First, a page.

The United Snakes Government was so threatened by Silver's power over the US Dollar in 1980 – there was a flight of Fednotes into silver bars, silver stocks and silver bonds – that it flooded the financial sewers with the 1 billion ounces of silver it had extorted from Europe before, during and after World War II at prices well below the cost to mine the stuff. Jimmy Carter, Ronald Reagan and Paul Volcker managed to save the United Snakes' dollar's face, but the price was paid by the western hard-rock miners, and by the people whose faith in the integrity of their Republic was blown to smithereens. It was the denouement of the slow-motion train-wreck that began in 1966, when the war-criminal Lyndon B. Johnson replaced the silver in American coins with pot metal.
So Silver was brought to its knees. From $48 to $4.88. The threatened Dollar was “sound as a dollar” once again. Except it wasn't. Since those courageous acts of Carter, Reagan and Volcker's Fed, that paper debt-note you call a dollar bill has lost more than one-half of its purchasing power, and since 2002, the loss of its value has turned inexorably hyperbolic. The maligned Canadian dollar, which also is a mere fiat currency but at least represents the economy of a nation that produces natural resources, has rebounded from a 35% discount to, now, a modest premium. Paper Euro dollars, which were launched at 75 cents to the U$D, now are worth $1.47 U$D. A U$D will barely get you 50 cents in GB Pounds. It is humiliating to present a U.S. passport overseas: They think we are nuts bent on bankrupting and/or blowing up the world, and can you blame them?
Researching our year-end rant for Metals Week, we suddenly realized we were about the bury the lede, which is: This maligned Silver Valley is about nearly to DOUBLE its silver production next year, from 4.9 million ounces in 2007 to 9.7 million ounces in 2008. That's more silver than we've produced in a year since 2000.
U.S. Silver is doubling its Galena Mine production from 2 million ounces to 4 million in '08;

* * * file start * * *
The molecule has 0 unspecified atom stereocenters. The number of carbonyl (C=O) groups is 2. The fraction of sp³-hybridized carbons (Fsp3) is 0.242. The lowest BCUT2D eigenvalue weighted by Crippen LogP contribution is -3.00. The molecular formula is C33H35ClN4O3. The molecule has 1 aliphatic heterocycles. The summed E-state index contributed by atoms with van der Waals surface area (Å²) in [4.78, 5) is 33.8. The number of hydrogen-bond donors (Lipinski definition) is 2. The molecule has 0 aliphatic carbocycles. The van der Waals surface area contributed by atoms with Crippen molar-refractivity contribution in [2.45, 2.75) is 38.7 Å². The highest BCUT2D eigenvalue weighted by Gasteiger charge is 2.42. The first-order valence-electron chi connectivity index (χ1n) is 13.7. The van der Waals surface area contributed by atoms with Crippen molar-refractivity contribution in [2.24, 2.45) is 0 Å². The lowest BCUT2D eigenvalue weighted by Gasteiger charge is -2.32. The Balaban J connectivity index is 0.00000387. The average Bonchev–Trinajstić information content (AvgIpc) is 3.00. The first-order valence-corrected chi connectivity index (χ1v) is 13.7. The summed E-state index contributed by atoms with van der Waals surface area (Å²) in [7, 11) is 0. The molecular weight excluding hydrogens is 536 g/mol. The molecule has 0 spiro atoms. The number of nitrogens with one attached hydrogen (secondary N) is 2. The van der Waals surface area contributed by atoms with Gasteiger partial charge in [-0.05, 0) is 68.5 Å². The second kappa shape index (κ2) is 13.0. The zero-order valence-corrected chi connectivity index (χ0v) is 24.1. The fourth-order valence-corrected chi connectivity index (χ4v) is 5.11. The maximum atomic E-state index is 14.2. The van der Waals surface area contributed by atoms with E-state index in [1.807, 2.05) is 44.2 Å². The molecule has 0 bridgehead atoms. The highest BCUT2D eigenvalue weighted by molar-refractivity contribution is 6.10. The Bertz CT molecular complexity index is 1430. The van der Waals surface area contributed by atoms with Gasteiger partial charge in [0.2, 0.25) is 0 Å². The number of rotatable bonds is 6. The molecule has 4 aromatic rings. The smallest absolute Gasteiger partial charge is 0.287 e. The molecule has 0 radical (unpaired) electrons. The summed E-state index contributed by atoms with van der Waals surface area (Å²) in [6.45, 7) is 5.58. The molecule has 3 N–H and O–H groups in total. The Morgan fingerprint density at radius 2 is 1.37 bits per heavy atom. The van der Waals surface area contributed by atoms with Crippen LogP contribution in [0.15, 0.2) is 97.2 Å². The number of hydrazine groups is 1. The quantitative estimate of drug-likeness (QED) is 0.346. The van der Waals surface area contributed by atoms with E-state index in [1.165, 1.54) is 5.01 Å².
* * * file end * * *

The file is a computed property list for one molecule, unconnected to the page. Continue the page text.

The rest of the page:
Sterling's return of the Sunshine Mine to production will serve up another 2.8 million ounces;
Hecla's Lucky Friday will remain in steady-state production next year, but a new winze extending from the 4,050-foot level to 8,000 is in the works, as is a new surface-breaching shaft, and there are whispers throughout the company of a brand new mine, either between the Lucky Friday and the Star, or between the Star and the Dayrock or Tamarack.
We haven't sunk serious shaft in the Coeur d'Alene District since the Silver Shaft and the Caladay in the early 1980s. Now, we are talking about two, three, or even four new ones, as exploration progresses at the Hecla, Bunker Hill and the Silver Royal Apex properties.
The $20 million that Hecla spent on the Silver Shaft at Lucky Friday and that Callahan Mining (now part of Coeur d'Alene Mines, and gone away) in 1980 translates in this day's Fednotes to about $60 million. Multiply that by four or five new shafts in the Coeur d'Alene Mining District and you have, in flat U$D, about what the net worth of this camp was back then.
We are, in this time of increased production, also poised on the verge of a silver price explosion that will make 1980 look like mere foreplay. We polled pundits from Spokane to Toronto and nobody is seeing single-digit silver ever again. James Turk thinks $27 is reasonable. Sprott's John Embry sees a sea change: “The key is, and this cannot be over-emphasized, is that all this money we've created, all this shit has blown up and people are going to turn to precious metals.” Thirty bucks to Embry is a no-brainer.
All the silver mines in the Silver Valley's Coeur d'Alene Mining District will be producing silver for substantially less than $10. Hecla has screwed costs down to $4-something at the Lucky Friday thanks to lead and zinc credits; Sterling will weigh in below $8 at Sunshine; U.S. Silver, which inherited a hideous cost structure from Coeur d'Alene Mines at Galena, will be in the same ballpark. Silver could crash to $12.50, or even $10, and we would wail and gnash our teeth accordingly, but the profits here are going to be tremendous, legendary, anyway.
So comes the inevitable phone call. “David, are there any good plays left in the Silver Valley?” To which we can only answer: “Put on a blind fold and throw a dart at the board. You can't miss.”
This is a great way to start 2008. There are no wrong moves in the silver market (unless you're selling) and there are no wrong moves in the Silver Valley. The only thing that can attempt to destroy this market is an attack by the full faith and credit of the United Snakes Government. And they have neither faith nor credit. Bring on the snow. It's our time. Get aboard.
-- Posted 5 January, 2008 | | Discuss This Article - Comments: